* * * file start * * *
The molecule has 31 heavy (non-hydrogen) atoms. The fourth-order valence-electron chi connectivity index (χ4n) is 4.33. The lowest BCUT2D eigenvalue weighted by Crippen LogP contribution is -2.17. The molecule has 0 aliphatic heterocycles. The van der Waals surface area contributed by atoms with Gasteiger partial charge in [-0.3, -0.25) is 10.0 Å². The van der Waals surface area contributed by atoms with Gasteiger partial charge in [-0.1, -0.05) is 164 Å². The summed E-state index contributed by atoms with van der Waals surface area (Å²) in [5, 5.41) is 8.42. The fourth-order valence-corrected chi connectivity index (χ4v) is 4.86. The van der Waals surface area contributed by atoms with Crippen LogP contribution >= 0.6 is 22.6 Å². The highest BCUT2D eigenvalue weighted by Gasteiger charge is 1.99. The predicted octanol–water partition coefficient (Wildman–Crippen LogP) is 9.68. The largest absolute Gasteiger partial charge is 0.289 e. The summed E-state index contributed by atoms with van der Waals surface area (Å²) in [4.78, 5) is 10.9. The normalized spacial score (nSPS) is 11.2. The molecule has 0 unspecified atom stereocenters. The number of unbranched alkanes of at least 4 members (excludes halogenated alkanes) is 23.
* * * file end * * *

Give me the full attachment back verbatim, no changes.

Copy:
The molecule has 31 heavy (non-hydrogen) atoms. The fourth-order valence-electron chi connectivity index (χ4n) is 4.33. The lowest BCUT2D eigenvalue weighted by Crippen LogP contribution is -2.17. The molecule has 0 aliphatic heterocycles. The van der Waals surface area contributed by atoms with Gasteiger partial charge in [-0.3, -0.25) is 10.0 Å². The van der Waals surface area contributed by atoms with Gasteiger partial charge in [-0.1, -0.05) is 164 Å². The summed E-state index contributed by atoms with van der Waals surface area (Å²) in [5, 5.41) is 8.42. The fourth-order valence-corrected chi connectivity index (χ4v) is 4.86. The van der Waals surface area contributed by atoms with Crippen LogP contribution >= 0.6 is 22.6 Å². The highest BCUT2D eigenvalue weighted by Gasteiger charge is 1.99. The predicted octanol–water partition coefficient (Wildman–Crippen LogP) is 9.68. The largest absolute Gasteiger partial charge is 0.289 e. The summed E-state index contributed by atoms with van der Waals surface area (Å²) in [4.78, 5) is 10.9. The normalized spacial score (nSPS) is 11.2. The molecule has 0 unspecified atom stereocenters. The number of unbranched alkanes of at least 4 members (excludes halogenated alkanes) is 23.